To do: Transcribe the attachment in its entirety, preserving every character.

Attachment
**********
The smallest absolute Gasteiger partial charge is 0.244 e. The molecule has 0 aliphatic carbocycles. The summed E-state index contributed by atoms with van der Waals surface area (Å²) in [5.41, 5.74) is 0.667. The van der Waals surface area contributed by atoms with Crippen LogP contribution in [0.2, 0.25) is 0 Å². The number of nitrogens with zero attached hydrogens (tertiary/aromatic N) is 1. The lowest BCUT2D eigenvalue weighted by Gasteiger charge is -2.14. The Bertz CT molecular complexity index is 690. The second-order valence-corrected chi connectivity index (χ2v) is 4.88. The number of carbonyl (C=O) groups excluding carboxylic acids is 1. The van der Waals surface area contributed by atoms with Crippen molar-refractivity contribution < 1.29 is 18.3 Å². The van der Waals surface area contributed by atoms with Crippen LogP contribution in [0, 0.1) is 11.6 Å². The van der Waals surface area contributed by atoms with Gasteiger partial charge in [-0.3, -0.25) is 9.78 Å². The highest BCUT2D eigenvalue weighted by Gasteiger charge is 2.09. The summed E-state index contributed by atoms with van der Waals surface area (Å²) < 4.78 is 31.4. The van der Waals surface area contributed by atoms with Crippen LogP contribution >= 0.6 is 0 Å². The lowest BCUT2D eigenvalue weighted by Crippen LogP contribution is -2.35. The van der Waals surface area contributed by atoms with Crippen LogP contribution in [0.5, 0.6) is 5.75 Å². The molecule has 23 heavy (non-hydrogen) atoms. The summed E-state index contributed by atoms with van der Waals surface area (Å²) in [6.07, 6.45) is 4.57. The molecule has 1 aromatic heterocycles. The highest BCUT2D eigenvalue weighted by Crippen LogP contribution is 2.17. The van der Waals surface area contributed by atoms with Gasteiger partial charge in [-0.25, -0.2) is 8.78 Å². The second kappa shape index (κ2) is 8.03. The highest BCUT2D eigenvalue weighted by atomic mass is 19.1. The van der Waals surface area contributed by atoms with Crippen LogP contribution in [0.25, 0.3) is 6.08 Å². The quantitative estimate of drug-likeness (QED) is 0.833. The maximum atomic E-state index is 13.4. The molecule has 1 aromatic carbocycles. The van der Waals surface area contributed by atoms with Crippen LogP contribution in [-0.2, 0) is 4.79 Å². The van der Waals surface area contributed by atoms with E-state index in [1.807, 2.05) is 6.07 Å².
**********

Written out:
The smallest absolute Gasteiger partial charge is 0.244 e. The molecule has 0 aliphatic carbocycles. The summed E-state index contributed by atoms with van der Waals surface area (Å²) in [5.41, 5.74) is 0.667. The van der Waals surface area contributed by atoms with Crippen LogP contribution in [0.2, 0.25) is 0 Å². The number of nitrogens with zero attached hydrogens (tertiary/aromatic N) is 1. The lowest BCUT2D eigenvalue weighted by Gasteiger charge is -2.14. The Bertz CT molecular complexity index is 690. The second-order valence-corrected chi connectivity index (χ2v) is 4.88. The number of carbonyl (C=O) groups excluding carboxylic acids is 1. The van der Waals surface area contributed by atoms with Crippen molar-refractivity contribution < 1.29 is 18.3 Å². The van der Waals surface area contributed by atoms with Crippen LogP contribution in [0, 0.1) is 11.6 Å². The van der Waals surface area contributed by atoms with Gasteiger partial charge in [-0.3, -0.25) is 9.78 Å². The highest BCUT2D eigenvalue weighted by Gasteiger charge is 2.09. The summed E-state index contributed by atoms with van der Waals surface area (Å²) < 4.78 is 31.4. The van der Waals surface area contributed by atoms with Crippen LogP contribution >= 0.6 is 0 Å². The lowest BCUT2D eigenvalue weighted by Crippen LogP contribution is -2.35. The van der Waals surface area contributed by atoms with Crippen LogP contribution in [0.5, 0.6) is 5.75 Å². The molecule has 23 heavy (non-hydrogen) atoms. The summed E-state index contributed by atoms with van der Waals surface area (Å²) in [6.07, 6.45) is 4.57. The molecule has 1 aromatic heterocycles. The highest BCUT2D eigenvalue weighted by Crippen LogP contribution is 2.17. The van der Waals surface area contributed by atoms with Gasteiger partial charge in [-0.25, -0.2) is 8.78 Å². The second kappa shape index (κ2) is 8.03. The highest BCUT2D eigenvalue weighted by atomic mass is 19.1. The van der Waals surface area contributed by atoms with Crippen LogP contribution in [0.25, 0.3) is 6.08 Å². The quantitative estimate of drug-likeness (QED) is 0.833. The maximum atomic E-state index is 13.4. The molecule has 1 aromatic carbocycles. The van der Waals surface area contributed by atoms with Crippen LogP contribution in [-0.2, 0) is 4.79 Å². The van der Waals surface area contributed by atoms with E-state index in [1.807, 2.05) is 6.07 Å².